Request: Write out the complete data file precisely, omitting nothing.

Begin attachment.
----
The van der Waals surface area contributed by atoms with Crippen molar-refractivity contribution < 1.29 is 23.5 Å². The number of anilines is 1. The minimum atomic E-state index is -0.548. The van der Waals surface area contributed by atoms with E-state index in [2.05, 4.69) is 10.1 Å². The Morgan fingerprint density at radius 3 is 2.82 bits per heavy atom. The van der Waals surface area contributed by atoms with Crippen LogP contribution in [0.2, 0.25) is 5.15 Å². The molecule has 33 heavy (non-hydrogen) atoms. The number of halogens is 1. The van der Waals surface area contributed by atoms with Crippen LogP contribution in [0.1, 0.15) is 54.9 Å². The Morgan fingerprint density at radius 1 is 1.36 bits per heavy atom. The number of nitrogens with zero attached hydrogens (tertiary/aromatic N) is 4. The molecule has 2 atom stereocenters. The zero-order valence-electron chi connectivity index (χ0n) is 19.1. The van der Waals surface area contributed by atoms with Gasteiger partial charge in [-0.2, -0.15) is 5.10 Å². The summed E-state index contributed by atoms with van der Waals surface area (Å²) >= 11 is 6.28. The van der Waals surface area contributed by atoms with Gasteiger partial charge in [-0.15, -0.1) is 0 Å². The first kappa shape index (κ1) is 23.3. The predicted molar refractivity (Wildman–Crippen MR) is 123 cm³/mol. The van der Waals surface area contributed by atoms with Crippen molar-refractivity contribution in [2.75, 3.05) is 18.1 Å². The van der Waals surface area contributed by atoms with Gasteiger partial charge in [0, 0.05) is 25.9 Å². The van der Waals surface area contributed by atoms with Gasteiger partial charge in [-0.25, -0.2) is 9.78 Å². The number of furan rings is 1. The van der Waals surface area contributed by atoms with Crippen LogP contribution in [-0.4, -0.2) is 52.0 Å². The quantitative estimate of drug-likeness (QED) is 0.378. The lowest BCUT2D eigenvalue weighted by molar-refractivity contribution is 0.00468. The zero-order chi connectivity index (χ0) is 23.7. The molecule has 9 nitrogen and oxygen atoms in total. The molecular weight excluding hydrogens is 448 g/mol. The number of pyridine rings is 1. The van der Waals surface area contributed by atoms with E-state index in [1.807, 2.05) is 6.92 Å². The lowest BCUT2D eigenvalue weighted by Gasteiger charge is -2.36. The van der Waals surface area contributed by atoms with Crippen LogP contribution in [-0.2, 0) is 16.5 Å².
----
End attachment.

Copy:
The van der Waals surface area contributed by atoms with Crippen molar-refractivity contribution < 1.29 is 23.5 Å². The number of anilines is 1. The minimum atomic E-state index is -0.548. The van der Waals surface area contributed by atoms with E-state index in [2.05, 4.69) is 10.1 Å². The Morgan fingerprint density at radius 3 is 2.82 bits per heavy atom. The van der Waals surface area contributed by atoms with Crippen LogP contribution in [0.2, 0.25) is 5.15 Å². The molecule has 33 heavy (non-hydrogen) atoms. The number of halogens is 1. The van der Waals surface area contributed by atoms with Crippen LogP contribution in [0.1, 0.15) is 54.9 Å². The Morgan fingerprint density at radius 1 is 1.36 bits per heavy atom. The number of nitrogens with zero attached hydrogens (tertiary/aromatic N) is 4. The molecule has 2 atom stereocenters. The zero-order valence-electron chi connectivity index (χ0n) is 19.1. The van der Waals surface area contributed by atoms with Gasteiger partial charge in [-0.2, -0.15) is 5.10 Å². The summed E-state index contributed by atoms with van der Waals surface area (Å²) >= 11 is 6.28. The van der Waals surface area contributed by atoms with Gasteiger partial charge in [-0.15, -0.1) is 0 Å². The first kappa shape index (κ1) is 23.3. The predicted molar refractivity (Wildman–Crippen MR) is 123 cm³/mol. The van der Waals surface area contributed by atoms with Crippen molar-refractivity contribution in [2.75, 3.05) is 18.1 Å². The van der Waals surface area contributed by atoms with Gasteiger partial charge in [0, 0.05) is 25.9 Å². The van der Waals surface area contributed by atoms with Gasteiger partial charge in [-0.25, -0.2) is 9.78 Å². The number of furan rings is 1. The van der Waals surface area contributed by atoms with Crippen LogP contribution in [-0.4, -0.2) is 52.0 Å². The quantitative estimate of drug-likeness (QED) is 0.378. The lowest BCUT2D eigenvalue weighted by molar-refractivity contribution is 0.00468. The zero-order chi connectivity index (χ0) is 23.7. The molecule has 9 nitrogen and oxygen atoms in total. The molecular weight excluding hydrogens is 448 g/mol. The number of pyridine rings is 1. The van der Waals surface area contributed by atoms with E-state index in [1.807, 2.05) is 6.92 Å². The lowest BCUT2D eigenvalue weighted by Gasteiger charge is -2.36. The van der Waals surface area contributed by atoms with Crippen LogP contribution in [-0.2, 0) is 16.5 Å².